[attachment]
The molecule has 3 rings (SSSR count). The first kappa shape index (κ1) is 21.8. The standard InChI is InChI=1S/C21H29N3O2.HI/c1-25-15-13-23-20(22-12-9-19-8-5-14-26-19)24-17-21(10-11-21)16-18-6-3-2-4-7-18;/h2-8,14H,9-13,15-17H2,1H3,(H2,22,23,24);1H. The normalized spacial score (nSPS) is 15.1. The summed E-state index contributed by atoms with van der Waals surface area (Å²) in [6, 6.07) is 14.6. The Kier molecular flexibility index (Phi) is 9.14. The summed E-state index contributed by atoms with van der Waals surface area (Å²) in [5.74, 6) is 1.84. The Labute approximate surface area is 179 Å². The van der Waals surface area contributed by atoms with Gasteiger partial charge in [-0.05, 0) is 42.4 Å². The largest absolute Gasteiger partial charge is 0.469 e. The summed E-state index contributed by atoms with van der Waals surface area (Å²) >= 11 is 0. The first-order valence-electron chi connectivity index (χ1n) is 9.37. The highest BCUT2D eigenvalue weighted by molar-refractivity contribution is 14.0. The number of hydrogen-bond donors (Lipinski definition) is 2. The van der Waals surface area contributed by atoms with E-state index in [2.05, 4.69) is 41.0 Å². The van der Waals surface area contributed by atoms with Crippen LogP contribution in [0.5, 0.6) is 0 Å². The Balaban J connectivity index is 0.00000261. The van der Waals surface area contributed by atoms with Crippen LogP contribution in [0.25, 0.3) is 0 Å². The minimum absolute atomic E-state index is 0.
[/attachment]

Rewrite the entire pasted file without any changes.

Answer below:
The molecule has 3 rings (SSSR count). The first kappa shape index (κ1) is 21.8. The standard InChI is InChI=1S/C21H29N3O2.HI/c1-25-15-13-23-20(22-12-9-19-8-5-14-26-19)24-17-21(10-11-21)16-18-6-3-2-4-7-18;/h2-8,14H,9-13,15-17H2,1H3,(H2,22,23,24);1H. The normalized spacial score (nSPS) is 15.1. The summed E-state index contributed by atoms with van der Waals surface area (Å²) in [6, 6.07) is 14.6. The Kier molecular flexibility index (Phi) is 9.14. The summed E-state index contributed by atoms with van der Waals surface area (Å²) in [5.74, 6) is 1.84. The Labute approximate surface area is 179 Å². The van der Waals surface area contributed by atoms with Gasteiger partial charge in [-0.05, 0) is 42.4 Å². The largest absolute Gasteiger partial charge is 0.469 e. The summed E-state index contributed by atoms with van der Waals surface area (Å²) >= 11 is 0. The first-order valence-electron chi connectivity index (χ1n) is 9.37. The highest BCUT2D eigenvalue weighted by molar-refractivity contribution is 14.0. The number of hydrogen-bond donors (Lipinski definition) is 2. The van der Waals surface area contributed by atoms with E-state index in [2.05, 4.69) is 41.0 Å². The van der Waals surface area contributed by atoms with Crippen LogP contribution in [0.5, 0.6) is 0 Å². The Balaban J connectivity index is 0.00000261. The van der Waals surface area contributed by atoms with Crippen LogP contribution in [0.25, 0.3) is 0 Å². The minimum absolute atomic E-state index is 0.